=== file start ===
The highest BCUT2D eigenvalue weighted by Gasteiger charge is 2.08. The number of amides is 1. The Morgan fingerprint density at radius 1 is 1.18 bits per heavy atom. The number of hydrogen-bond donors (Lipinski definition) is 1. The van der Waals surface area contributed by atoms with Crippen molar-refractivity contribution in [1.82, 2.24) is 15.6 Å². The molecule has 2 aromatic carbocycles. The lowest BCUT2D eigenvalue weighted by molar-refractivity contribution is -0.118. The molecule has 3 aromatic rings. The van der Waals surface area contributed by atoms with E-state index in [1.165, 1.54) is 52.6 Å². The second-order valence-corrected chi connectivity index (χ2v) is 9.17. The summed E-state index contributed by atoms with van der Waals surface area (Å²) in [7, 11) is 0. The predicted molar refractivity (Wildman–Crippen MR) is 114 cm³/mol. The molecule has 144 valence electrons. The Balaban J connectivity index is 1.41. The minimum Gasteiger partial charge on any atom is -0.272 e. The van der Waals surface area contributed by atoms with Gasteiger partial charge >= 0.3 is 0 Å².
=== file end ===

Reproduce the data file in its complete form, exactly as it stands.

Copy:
The highest BCUT2D eigenvalue weighted by Gasteiger charge is 2.08. The number of amides is 1. The Morgan fingerprint density at radius 1 is 1.18 bits per heavy atom. The number of hydrogen-bond donors (Lipinski definition) is 1. The van der Waals surface area contributed by atoms with Crippen molar-refractivity contribution in [1.82, 2.24) is 15.6 Å². The molecule has 2 aromatic carbocycles. The lowest BCUT2D eigenvalue weighted by molar-refractivity contribution is -0.118. The molecule has 3 aromatic rings. The van der Waals surface area contributed by atoms with E-state index in [1.165, 1.54) is 52.6 Å². The second-order valence-corrected chi connectivity index (χ2v) is 9.17. The summed E-state index contributed by atoms with van der Waals surface area (Å²) in [7, 11) is 0. The predicted molar refractivity (Wildman–Crippen MR) is 114 cm³/mol. The molecule has 144 valence electrons. The Balaban J connectivity index is 1.41. The minimum Gasteiger partial charge on any atom is -0.272 e. The van der Waals surface area contributed by atoms with Gasteiger partial charge >= 0.3 is 0 Å².